So three or four days into the social media blackout, I was kind of a bit twitchy and everything felt a bit strange. The first two days were actually quite hard, but then it became so liberating. That I had these couple of minutes where I’d be like, “Oh, I wonder what the world is doing? Should I just log in?” I’m like, “No, you’re not going to do that. You’ve deleted the apps from your phone for a good reason,” and I suddenly realized that I had so much more time to do the things I wanted to do, I had more time to concentrate on what was actually important in my business, and I had a whole lot of free time as well, which was really great because I could get on with actual creative projects that I wanted to do versus constantly feeling like I was chasing my tail.
John Lee Dumas: That’s great. Now talk to us about one or two of these projects that you really felt like you took massive strides in because of this social media blackout.
Ameena Falchetto: Well, actually initially, I was realigning my business and I was going to make some massive changes, and then I realized it wasn’t broken so I wasn’t going to fix it. So all I did was just kind of tweak things and repackage. I had my website redesigned. That was one creative project. And then there were other personal creative projects I needed to do. I started painting again. I started doing some different crafty things, which were just mainly for me, but I know that that’s important because you need to have that balance in life because life isn’t just about working. We work to live and not the other way around, and I found before I went on my blackout, I was living to work and it’s kind of an unhealthy situation.
John Lee Dumas: Now do you notice anything else along those lines as far as did your daughter make any comments or any family or friends around you about a change they saw in your mentality and just how you carried yourself over those three weeks?
Ameena Falchetto: There was definitely a lot more fun and I was a lot more present, and it’s a really sad reality of the world we live in. It’s always on and always on. It was quite nice to go out and play with my daughter without sort of looking at her with a phone. I mean that’s a really embarrassing confession. It horrifies me when I think that we’d go for a walk as a family and I’d be there on my phone, taking photos and I’m like, “What can I put on Facebook? What can I tweet?” and it’s just stupid. My daughter doesn’t talk all that much and I don’t think she really noticed, but she was definitely happy to have her mommy around a bit more.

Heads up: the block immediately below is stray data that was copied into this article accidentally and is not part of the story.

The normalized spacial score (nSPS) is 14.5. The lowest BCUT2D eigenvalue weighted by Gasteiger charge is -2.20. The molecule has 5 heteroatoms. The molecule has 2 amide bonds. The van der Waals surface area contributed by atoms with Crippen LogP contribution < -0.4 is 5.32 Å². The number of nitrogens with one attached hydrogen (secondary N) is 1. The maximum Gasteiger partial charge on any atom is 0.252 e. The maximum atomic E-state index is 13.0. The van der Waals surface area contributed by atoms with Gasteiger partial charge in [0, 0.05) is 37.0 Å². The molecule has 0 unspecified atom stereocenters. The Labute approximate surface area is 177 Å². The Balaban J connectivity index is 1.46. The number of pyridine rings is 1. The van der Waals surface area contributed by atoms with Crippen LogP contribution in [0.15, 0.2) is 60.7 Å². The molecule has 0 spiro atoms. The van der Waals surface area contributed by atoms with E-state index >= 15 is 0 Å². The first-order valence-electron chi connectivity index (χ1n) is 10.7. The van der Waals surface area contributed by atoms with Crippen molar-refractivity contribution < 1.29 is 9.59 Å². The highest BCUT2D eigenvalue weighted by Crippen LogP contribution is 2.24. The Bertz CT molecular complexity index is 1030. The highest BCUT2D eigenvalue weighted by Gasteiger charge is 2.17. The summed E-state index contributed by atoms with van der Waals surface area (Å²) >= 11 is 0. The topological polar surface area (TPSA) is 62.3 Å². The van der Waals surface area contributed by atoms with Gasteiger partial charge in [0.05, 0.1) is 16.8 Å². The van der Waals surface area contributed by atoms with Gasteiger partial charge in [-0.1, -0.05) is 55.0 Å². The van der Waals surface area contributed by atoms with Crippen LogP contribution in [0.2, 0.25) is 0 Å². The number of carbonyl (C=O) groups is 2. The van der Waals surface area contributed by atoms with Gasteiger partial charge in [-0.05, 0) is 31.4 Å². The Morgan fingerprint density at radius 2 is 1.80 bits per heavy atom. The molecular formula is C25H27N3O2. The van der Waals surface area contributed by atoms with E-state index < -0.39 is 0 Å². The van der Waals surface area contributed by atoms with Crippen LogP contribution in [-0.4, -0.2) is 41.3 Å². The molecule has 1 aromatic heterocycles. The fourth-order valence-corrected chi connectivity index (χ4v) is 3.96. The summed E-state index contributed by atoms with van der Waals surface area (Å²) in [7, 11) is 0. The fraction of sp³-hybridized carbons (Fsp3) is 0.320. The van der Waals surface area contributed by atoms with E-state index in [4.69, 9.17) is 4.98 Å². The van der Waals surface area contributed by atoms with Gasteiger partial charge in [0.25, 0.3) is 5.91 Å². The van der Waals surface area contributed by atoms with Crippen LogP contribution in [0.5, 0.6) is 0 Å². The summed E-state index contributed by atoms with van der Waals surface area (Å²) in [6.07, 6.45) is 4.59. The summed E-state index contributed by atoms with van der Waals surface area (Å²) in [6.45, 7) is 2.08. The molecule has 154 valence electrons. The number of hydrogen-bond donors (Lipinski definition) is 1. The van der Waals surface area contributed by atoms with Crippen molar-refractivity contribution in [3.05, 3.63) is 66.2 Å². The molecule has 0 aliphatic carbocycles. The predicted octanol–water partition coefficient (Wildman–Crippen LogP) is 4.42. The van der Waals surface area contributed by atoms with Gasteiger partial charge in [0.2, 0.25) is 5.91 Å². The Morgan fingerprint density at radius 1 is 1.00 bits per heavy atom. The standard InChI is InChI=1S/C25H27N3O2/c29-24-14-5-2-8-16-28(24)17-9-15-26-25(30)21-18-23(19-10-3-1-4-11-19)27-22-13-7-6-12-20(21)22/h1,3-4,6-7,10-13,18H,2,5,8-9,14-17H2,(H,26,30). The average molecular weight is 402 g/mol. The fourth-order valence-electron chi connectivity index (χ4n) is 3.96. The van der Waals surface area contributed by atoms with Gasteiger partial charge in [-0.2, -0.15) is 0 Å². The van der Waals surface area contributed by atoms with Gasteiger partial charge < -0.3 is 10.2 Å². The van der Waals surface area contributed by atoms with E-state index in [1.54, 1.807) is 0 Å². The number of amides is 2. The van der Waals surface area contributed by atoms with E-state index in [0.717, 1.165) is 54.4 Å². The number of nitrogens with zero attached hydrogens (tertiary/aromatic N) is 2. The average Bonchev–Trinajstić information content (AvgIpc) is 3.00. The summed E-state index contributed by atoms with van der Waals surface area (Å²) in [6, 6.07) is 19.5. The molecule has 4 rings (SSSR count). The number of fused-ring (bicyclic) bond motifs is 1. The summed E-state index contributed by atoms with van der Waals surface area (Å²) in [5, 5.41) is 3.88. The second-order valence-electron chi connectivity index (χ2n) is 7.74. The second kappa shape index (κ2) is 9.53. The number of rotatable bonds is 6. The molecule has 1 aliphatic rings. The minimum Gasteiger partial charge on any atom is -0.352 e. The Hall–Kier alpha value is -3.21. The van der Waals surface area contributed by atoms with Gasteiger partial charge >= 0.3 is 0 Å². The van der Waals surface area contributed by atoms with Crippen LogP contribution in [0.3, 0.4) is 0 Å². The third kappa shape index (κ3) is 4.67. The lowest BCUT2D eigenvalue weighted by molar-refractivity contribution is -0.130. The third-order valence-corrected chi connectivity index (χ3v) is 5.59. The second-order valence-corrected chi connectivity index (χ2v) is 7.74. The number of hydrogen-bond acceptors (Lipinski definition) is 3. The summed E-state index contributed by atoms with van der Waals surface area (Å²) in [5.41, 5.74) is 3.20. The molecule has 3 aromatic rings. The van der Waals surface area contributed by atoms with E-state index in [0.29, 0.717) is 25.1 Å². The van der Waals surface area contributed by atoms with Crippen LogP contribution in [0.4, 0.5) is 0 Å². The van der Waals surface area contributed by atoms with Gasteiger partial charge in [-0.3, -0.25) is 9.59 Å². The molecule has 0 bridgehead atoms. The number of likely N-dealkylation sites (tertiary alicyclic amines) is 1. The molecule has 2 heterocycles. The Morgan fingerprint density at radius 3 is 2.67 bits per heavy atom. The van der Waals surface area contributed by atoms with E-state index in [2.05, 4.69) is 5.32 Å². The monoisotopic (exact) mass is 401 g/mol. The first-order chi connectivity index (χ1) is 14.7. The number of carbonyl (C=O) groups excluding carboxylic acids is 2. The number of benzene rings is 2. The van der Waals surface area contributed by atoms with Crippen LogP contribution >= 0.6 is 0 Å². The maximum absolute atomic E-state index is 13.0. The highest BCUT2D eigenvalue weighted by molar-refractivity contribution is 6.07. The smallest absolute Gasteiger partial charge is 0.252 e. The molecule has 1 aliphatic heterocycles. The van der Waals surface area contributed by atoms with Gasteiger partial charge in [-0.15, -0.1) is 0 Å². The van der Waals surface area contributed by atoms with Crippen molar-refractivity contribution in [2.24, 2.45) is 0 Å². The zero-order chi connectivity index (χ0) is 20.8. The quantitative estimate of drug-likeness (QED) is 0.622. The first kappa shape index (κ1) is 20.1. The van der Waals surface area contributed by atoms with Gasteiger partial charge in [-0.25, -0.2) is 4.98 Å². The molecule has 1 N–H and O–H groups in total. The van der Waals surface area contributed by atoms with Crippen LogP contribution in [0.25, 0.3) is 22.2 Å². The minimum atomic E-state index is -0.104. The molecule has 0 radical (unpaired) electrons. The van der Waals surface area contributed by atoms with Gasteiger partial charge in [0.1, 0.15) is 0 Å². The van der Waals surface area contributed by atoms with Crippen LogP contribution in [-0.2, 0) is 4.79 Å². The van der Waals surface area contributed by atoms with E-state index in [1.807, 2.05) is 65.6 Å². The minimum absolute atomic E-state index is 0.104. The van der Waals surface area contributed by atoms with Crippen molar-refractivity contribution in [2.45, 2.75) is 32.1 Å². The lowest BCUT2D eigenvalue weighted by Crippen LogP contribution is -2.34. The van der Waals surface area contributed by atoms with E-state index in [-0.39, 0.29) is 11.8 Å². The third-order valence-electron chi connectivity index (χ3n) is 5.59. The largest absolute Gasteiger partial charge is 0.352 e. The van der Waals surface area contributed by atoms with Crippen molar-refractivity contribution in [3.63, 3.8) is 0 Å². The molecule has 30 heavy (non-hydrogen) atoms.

John Lee Dumas: That’s great. Something that I wrote down while you were talking is “confusing activity with achievement.” I feel like that’s a really powerful phrase and it’s something that we should all really focus on because just because we’re busy and just because we’re active doesn’t mean we’re actually achieving something or taking steps forward in our businesses. A lot of the things that you were talking about were ringing very true with me and I know they’re ringing true with a lot of the listeners today because we feel like if we’re not busy at a certain moment, then potentially we’re doing something wrong, but it’s not always about being busy. It’s about being in the right state of mind. Have you felt that being in the right state of mind has been truly beneficial to your achievement aspect of that?
Ameena Falchetto: Absolutely, because in the past I had a completely offline business that I ran with my husband, John, when we were in the Middle East. That business was very, very seasonal. There were certain times of the year that we just couldn’t operate the business, which meant that we would have a couple of months to travel the world and do whatever we wanted to. I know that if I had been in that situation now where I felt like I had two months with no work, I would probably be panicking only because I just got into that cycle of being constantly busy. But it’s actually very, very liberating and that’s actually an idyllic situation to be able to have that time off. What people forget is that time off is just as important as time on, and everything doesn’t always have to be full on, full on, full on, and that’s unsustainable.
John Lee Dumas: Definitely unsustainable. On that note, Ameena, have you had an I’ve made it moment?
Ameena Falchetto: It’s always a hindsight moment. I always look back and think, “Oh, that was amazing!”
John Lee Dumas: [Laughs]
Ameena Falchetto: And then I’m like, “Why didn’t I appreciate it then?” I always wanted more and wanted more. I think the day that I say I made it is probably the day that I die because I don’t think it’s in my makeup to even think about like I have made it because when I get to the stage I want to be, I’m always looking forward, “What next? What next? What do I want next?” So I think it’s sort of the I made it moment kind of is a bit complacent, to be honest. It’s a place of complacency.
John Lee Dumas: Yes. That’s one reason why I love this question, because I get such a wide array of answers. Some entrepreneurs say, “Absolutely! I have an I’ve made it moment every single day.” Others on the other end of the spectrum say, “I will never have an I’ve made it moment because that means that I’m just not continuing to push myself.” For me, I feel like somewhere in the middle is probably the right answer where you’re actually setting goals, you’re driving hard at those goals, and then once you do achieve that, you need to really appreciate the accomplishments that you’ve had. So I feel like it’s about the journey. You’re in a place right now where you are really enjoying your journey and you’re looking back and seeing some I’ve made it moments that you’ve had in the past, and that may help you in the future to realize, “Hey, I need to actually really realize these I’ve made it moments in the present.”